4. SUBSTANCE OF THE AGREEMENT
A. HHS-FDA will:
- Monitor, to the extent feasible, the integrity and adequacy of the nation’s food supply that is subject to FDA regulation;
- Work with stakeholders involved in the domestic production or distribution of FDA-regulated food to identify extant and potential domestic supply chain disruptions;
- Direct FDA-regulated entities to applicable guidance, including guidance issued by CDC and OSHA for workers on farms and at food resource facilities;
- Assess, to the extent possible, extant and potential disruptions to the nation’s supply of FDA-regulated food, including, but not limited to, closures of American resource facilities or actions by states or localities that could lead to potential disruption to the harvest or production of such food;
- As appropriate, educate domestic stakeholders about this MOU and the potential for use of DPA authority where necessary or appropriate to protect the supply of FDA-regulated food;
- Upon identifying a potential or extant disruption to the supply of FDA-regulated food of sufficient likelihood, seriousness or significance, contact USDA to discuss appropriate action, including possibly invoking its delegated DPA authorities.
B. USDA will:
- Retain exclusive delegated authority to issue DPA orders or invoke DPA authorities with regard to food resources and domestic food resource facilities;
- Upon notification by FDA of a potential or extant disruption to the supply of FDA-regulated food of sufficient likelihood, seriousness or significance, consult with FDA about appropriate action, including whether to invoke USDA’s DPA delegated authorities;
- After consultation with FDA, issue orders related to or utilize other delegated USDA DPA authorities with regard to food resources and food resource facilities.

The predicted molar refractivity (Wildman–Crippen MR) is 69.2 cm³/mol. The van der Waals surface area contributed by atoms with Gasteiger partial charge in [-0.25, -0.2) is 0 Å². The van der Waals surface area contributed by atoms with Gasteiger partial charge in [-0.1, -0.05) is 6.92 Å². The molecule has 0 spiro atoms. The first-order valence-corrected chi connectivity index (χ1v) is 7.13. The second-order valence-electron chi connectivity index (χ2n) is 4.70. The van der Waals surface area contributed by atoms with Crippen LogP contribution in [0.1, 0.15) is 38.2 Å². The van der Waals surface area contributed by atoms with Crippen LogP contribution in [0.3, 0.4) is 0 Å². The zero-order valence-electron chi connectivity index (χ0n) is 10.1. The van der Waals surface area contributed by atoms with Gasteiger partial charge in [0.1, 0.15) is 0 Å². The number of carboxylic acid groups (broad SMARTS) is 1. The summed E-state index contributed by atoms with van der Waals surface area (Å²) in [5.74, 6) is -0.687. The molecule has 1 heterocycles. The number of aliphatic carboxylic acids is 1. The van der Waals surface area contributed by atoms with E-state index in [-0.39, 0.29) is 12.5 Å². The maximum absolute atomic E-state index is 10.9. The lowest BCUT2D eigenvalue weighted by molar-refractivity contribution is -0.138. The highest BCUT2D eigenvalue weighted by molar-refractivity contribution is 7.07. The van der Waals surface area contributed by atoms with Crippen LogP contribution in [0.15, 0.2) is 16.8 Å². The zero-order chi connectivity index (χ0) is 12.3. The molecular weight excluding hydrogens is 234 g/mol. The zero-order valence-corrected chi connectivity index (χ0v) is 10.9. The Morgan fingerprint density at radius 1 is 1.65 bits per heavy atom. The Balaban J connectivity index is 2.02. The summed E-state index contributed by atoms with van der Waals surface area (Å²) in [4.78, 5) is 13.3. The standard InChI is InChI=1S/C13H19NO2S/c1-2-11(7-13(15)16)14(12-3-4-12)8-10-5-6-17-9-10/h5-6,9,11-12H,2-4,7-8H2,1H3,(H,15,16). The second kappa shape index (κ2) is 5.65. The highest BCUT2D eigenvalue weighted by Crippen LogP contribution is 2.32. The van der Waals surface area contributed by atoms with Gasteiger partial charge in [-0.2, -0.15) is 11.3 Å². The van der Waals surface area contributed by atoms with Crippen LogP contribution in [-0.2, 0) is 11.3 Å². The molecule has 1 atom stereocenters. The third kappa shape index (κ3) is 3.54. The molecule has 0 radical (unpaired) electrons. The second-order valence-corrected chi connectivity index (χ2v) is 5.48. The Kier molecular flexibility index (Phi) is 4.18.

C. It is mutually agreed that:
- The Parties will maintain a collaborative working relationship. HHS-FDA and USDA personnel will meet periodically, as appropriate, for purposes of coordination, evaluation, and review concerning the nation’s food supply during the COVID-19 public health emergency.
- A Party will immediately notify the other Party if it is unable to carry out any or all of its responsibilities under this MOU.
Nothing in this agreement shall be construed to limit the statutory authority of HHS-FDA or USDA.
This agreement is solely for purposes of coordinating potential use of delegated USDA DPA authorities during the COVID-19 public health emergency. It represents the broad outline of the Parties’ present intent on how they will approach the oversight of food resource facilities and farms that are not subject to USDA’s exclusive jurisdiction and how they will approach possible use of the DPA with regard to such entities during the COVID-19 public health emergency.
It does not create binding, enforceable obligations against either Agency. All activities undertaken pursuant to the agreement are subject to the availability of personnel, resources, and funds.
This agreement does not affect or supersede any existing agreements or arrangements between the Parties and does not affect the ability of the Parties to enter into other agreements or arrangements related to this agreement.